What makes this young pope so special?
Yes, this pope is young for a pope, but that doesn't mean he's young for a human. Judging from some partial nudity in the first episode, the Supreme Pontiff being played by the 44-year-old Jude Law has a supremely toned butt, but don't let the show's title fool you: this isn't The Millennial Pope. He's not replacing the Communion wine with La Croix or swapping out the papal Mitre with a hat from Supreme. But The Generation X Pope probably doesn't fit on posters.
No matter his age, Law's Pope Piux XIII -- an orphan named Lenny Belardo from Brooklyn -- is a bit of a paranoid, reactionary jerk. After the show's dreamy opening, which includes a fiery speech from Lenny about taking the Church away from some of its conservative principles, we see a series of scenes where the new pope teases, embarrasses, and humiliates the spiritual leaders around him as he goes about preparing for his first major address to the public. He doesn't suffer fools -- or elaborate breakfasts.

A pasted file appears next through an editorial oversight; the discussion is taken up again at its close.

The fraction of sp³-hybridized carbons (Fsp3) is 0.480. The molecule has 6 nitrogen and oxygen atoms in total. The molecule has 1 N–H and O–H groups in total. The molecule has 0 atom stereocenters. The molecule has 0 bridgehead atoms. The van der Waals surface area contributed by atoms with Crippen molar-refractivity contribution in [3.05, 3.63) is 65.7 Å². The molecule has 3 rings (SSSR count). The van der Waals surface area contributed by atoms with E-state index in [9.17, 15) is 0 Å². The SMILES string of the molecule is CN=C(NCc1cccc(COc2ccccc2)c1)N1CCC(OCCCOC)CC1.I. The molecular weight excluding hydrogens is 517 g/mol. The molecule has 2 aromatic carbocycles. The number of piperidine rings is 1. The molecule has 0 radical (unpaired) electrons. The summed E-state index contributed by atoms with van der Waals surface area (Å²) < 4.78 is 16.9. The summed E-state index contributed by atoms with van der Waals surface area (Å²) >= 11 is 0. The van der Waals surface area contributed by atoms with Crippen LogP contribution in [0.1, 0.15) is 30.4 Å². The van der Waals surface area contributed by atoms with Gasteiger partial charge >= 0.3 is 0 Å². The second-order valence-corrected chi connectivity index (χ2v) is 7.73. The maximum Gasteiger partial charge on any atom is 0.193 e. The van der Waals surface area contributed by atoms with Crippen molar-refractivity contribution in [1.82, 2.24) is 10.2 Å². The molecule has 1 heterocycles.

Luckily, he has some of his own people around to help him. The curious nun who raised him (played by a stern but playful Diane Keaton) arrives to provide guidance. His mentor Cardinal Michael Spencer (James Cromwell) lurks in the background. If this sounds a bit like The West Wing set in the Vatican, rest assured that it's not. Besides a few scenes of Cardinals bickering, the show doesn't seem to be especially interested in explaining how exactly someone as young as Lenny became the Young Pope. He just did.
"I'm a contradiction like God," says Lenny, and the series around him is no less perplexing. Sorrentino, who directed every episode, knows how absurd some of this material is -- and so does Law -- and together they lean into the ridiculous pomp, garish pageantry, and winking excess of the Catholic Church with an often intoxicating swagger. Occasionally, they over-step -- a moment in the pilot where Lenny lights a cigarette and says, "There's a new pope now," feels like a bad Twitter joke brought to life -- but for the most part they keep from falling into self-parody. At the very least, there are no popemobile jokes in the first episode.